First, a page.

Still, community banks should carefully consider both options in light of their unique positioning, strategies and goals. While both approaches represent some level of risk, they also provide specific benefits that can be capitalized on to grow market share and revenue. We’ve worked with banks in both camps that have seen incredible growth and gained operational efficiencies well beyond their goals.

No matter the approach, when it comes to digital banking, it’s imperative to have clear objectives, buy-in from all stakeholders, focused resources to make it happen, and partners that can provide guidance and best-practices along the way.

Customer Experience: The Freedom to Experiment

NYMBUS.pngSurety Bank faces the same geographic limits to growth that other small community banks do. The $137 million bank operates four branches in Daytona Beach, Pierson, Lake Mary and DeLand, Florida, its headquarters. These are, at most, no more than 45 miles from one another.

But CEO Ryan James believes the bank can fuel deposit growth nationwide through the launch of a digital brand, booyah!, which targets college students and young graduates with fee-free deposit accounts. The bank’s relationship with its core is enabling him to make this bet.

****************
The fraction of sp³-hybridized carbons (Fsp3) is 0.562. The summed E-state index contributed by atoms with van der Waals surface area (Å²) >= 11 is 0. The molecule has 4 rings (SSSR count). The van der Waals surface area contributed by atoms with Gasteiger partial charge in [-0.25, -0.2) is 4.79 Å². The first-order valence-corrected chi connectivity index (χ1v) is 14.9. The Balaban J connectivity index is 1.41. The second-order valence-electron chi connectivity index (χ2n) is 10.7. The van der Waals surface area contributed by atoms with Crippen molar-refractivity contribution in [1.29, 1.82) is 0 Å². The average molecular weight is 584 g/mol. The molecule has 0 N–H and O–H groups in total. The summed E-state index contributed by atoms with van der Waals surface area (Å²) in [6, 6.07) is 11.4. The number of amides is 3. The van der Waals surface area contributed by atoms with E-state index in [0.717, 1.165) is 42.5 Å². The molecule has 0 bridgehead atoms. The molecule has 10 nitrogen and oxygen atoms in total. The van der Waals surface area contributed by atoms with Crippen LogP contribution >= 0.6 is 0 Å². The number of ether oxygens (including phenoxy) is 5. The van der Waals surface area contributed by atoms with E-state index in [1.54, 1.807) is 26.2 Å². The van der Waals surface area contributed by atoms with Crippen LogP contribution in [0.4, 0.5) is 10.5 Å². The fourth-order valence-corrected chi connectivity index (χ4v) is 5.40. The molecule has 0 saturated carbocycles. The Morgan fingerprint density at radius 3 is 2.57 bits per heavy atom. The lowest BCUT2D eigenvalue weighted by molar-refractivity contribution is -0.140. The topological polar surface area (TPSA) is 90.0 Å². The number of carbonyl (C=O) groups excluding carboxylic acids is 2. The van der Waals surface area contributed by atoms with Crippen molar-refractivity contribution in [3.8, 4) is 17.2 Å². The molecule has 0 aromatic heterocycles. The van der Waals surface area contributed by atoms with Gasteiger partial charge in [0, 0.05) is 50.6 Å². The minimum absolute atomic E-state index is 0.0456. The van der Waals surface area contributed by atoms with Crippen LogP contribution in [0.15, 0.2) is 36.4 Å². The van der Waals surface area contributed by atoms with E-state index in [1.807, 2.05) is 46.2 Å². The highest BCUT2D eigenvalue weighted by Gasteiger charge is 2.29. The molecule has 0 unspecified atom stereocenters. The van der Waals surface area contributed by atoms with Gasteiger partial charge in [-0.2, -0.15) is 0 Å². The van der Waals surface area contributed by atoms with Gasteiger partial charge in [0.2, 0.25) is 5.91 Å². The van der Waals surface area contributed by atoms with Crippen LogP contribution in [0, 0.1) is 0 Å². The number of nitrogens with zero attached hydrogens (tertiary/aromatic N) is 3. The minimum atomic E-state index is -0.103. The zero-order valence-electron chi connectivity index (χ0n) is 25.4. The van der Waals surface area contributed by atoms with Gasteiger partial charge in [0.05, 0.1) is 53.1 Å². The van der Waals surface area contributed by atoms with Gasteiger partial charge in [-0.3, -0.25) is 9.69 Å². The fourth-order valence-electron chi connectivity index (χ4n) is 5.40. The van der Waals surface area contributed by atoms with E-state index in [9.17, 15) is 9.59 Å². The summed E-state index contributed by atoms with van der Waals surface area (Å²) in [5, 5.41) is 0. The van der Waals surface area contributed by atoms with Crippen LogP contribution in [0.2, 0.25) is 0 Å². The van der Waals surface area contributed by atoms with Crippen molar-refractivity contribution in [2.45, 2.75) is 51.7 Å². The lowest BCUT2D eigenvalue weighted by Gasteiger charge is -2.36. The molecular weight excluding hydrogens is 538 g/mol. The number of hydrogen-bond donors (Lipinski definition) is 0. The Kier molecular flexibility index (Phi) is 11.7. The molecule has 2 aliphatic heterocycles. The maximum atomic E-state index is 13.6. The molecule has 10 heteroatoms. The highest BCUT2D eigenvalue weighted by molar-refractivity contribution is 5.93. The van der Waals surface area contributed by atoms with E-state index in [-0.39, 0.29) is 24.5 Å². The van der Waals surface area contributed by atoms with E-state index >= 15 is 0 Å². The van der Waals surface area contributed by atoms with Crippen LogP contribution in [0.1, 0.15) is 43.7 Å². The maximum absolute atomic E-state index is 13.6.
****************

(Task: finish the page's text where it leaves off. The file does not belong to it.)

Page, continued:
Surety converted from a legacy core provider to the Nymbus SmartCore in 2018. It launched booyah! a year later using Nymbus SmartLaunch, a bank-in-a-box product designed to help banks quickly and inexpensively stand up a digital branch under an existing charter.

Nymbus SmartLaunch received the award for the Best Solution for Customer Experience at Bank Director’s 2020 Best of FinXTech Awards in May. Backbase, a digital banking provider, and Pinkaloo, a white-labeled charitable giving platform, were also finalists in the category. (Read more about how Pinkaloo worked with a Massachusetts community bank here.)

Bigger banks have reported mixed results from their efforts to establish digital brands. Wyomissing, Pennsylvania-based Customers Bancorp was one of the first to do so when it established its BankMobile division in 2015, targeting millennials. The $12 billion bank partnered with T-Mobile US three years later to offer accounts to the cell phone carrier’s 86 million customers. Meanwhile, JPMorgan Chase & Co. closed its digital bank, Finn, last year.